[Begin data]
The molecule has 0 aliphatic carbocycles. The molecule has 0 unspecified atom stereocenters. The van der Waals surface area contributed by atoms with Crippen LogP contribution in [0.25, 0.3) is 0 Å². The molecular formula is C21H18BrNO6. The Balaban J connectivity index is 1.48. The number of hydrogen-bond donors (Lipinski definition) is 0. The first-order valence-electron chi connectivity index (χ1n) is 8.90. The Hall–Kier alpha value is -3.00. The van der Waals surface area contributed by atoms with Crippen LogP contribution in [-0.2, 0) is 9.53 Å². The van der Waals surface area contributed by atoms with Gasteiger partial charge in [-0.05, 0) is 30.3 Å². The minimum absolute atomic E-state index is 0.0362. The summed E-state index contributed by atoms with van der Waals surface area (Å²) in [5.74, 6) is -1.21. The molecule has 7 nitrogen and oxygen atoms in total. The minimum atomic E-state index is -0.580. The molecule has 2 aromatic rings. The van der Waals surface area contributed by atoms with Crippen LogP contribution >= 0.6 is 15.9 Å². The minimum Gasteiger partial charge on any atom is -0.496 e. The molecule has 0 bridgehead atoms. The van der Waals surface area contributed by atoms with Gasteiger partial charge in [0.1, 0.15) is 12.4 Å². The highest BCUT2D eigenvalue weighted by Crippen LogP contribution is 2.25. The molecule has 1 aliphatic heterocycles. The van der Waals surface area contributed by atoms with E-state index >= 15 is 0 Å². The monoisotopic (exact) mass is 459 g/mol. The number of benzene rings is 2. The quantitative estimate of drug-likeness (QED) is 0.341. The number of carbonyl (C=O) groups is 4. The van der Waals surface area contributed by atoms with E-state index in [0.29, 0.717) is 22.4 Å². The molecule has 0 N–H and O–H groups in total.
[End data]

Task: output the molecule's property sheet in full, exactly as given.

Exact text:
The molecule has 0 aliphatic carbocycles. The molecule has 0 unspecified atom stereocenters. The van der Waals surface area contributed by atoms with Crippen LogP contribution in [0.25, 0.3) is 0 Å². The molecular formula is C21H18BrNO6. The Balaban J connectivity index is 1.48. The number of hydrogen-bond donors (Lipinski definition) is 0. The first-order valence-electron chi connectivity index (χ1n) is 8.90. The Hall–Kier alpha value is -3.00. The van der Waals surface area contributed by atoms with Crippen LogP contribution in [-0.2, 0) is 9.53 Å². The van der Waals surface area contributed by atoms with Gasteiger partial charge in [-0.05, 0) is 30.3 Å². The minimum absolute atomic E-state index is 0.0362. The summed E-state index contributed by atoms with van der Waals surface area (Å²) in [5.74, 6) is -1.21. The molecule has 7 nitrogen and oxygen atoms in total. The minimum atomic E-state index is -0.580. The molecule has 2 aromatic rings. The van der Waals surface area contributed by atoms with Crippen LogP contribution >= 0.6 is 15.9 Å². The minimum Gasteiger partial charge on any atom is -0.496 e. The molecule has 0 bridgehead atoms. The van der Waals surface area contributed by atoms with Gasteiger partial charge in [0.1, 0.15) is 12.4 Å². The highest BCUT2D eigenvalue weighted by Crippen LogP contribution is 2.25. The molecule has 1 aliphatic heterocycles. The van der Waals surface area contributed by atoms with E-state index >= 15 is 0 Å². The monoisotopic (exact) mass is 459 g/mol. The number of benzene rings is 2. The quantitative estimate of drug-likeness (QED) is 0.341. The number of carbonyl (C=O) groups is 4. The van der Waals surface area contributed by atoms with E-state index in [0.29, 0.717) is 22.4 Å². The molecule has 0 N–H and O–H groups in total.